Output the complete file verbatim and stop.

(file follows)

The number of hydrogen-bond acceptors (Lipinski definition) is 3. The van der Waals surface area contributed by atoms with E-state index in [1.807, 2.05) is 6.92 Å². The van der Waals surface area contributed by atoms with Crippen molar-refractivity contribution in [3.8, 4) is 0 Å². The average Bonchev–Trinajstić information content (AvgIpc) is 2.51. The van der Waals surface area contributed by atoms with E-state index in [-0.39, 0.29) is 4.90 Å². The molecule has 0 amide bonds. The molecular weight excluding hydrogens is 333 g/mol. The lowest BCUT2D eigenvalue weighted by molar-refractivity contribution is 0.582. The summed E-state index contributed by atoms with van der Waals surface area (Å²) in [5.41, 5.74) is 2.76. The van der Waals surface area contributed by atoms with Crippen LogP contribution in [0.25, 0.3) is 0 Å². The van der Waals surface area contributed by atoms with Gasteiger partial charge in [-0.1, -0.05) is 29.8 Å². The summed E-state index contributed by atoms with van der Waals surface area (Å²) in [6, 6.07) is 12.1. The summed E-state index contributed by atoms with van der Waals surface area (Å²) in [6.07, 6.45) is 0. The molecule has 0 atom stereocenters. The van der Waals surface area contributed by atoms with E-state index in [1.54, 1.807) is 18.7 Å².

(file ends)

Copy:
The number of hydrogen-bond acceptors (Lipinski definition) is 3. The van der Waals surface area contributed by atoms with E-state index in [1.807, 2.05) is 6.92 Å². The van der Waals surface area contributed by atoms with Crippen molar-refractivity contribution in [3.8, 4) is 0 Å². The average Bonchev–Trinajstić information content (AvgIpc) is 2.51. The van der Waals surface area contributed by atoms with E-state index in [-0.39, 0.29) is 4.90 Å². The molecule has 0 amide bonds. The molecular weight excluding hydrogens is 333 g/mol. The lowest BCUT2D eigenvalue weighted by molar-refractivity contribution is 0.582. The summed E-state index contributed by atoms with van der Waals surface area (Å²) in [5.41, 5.74) is 2.76. The van der Waals surface area contributed by atoms with Crippen LogP contribution in [0.25, 0.3) is 0 Å². The van der Waals surface area contributed by atoms with Gasteiger partial charge in [-0.1, -0.05) is 29.8 Å². The summed E-state index contributed by atoms with van der Waals surface area (Å²) in [6, 6.07) is 12.1. The summed E-state index contributed by atoms with van der Waals surface area (Å²) in [6.07, 6.45) is 0. The molecule has 0 atom stereocenters. The van der Waals surface area contributed by atoms with E-state index in [1.54, 1.807) is 18.7 Å².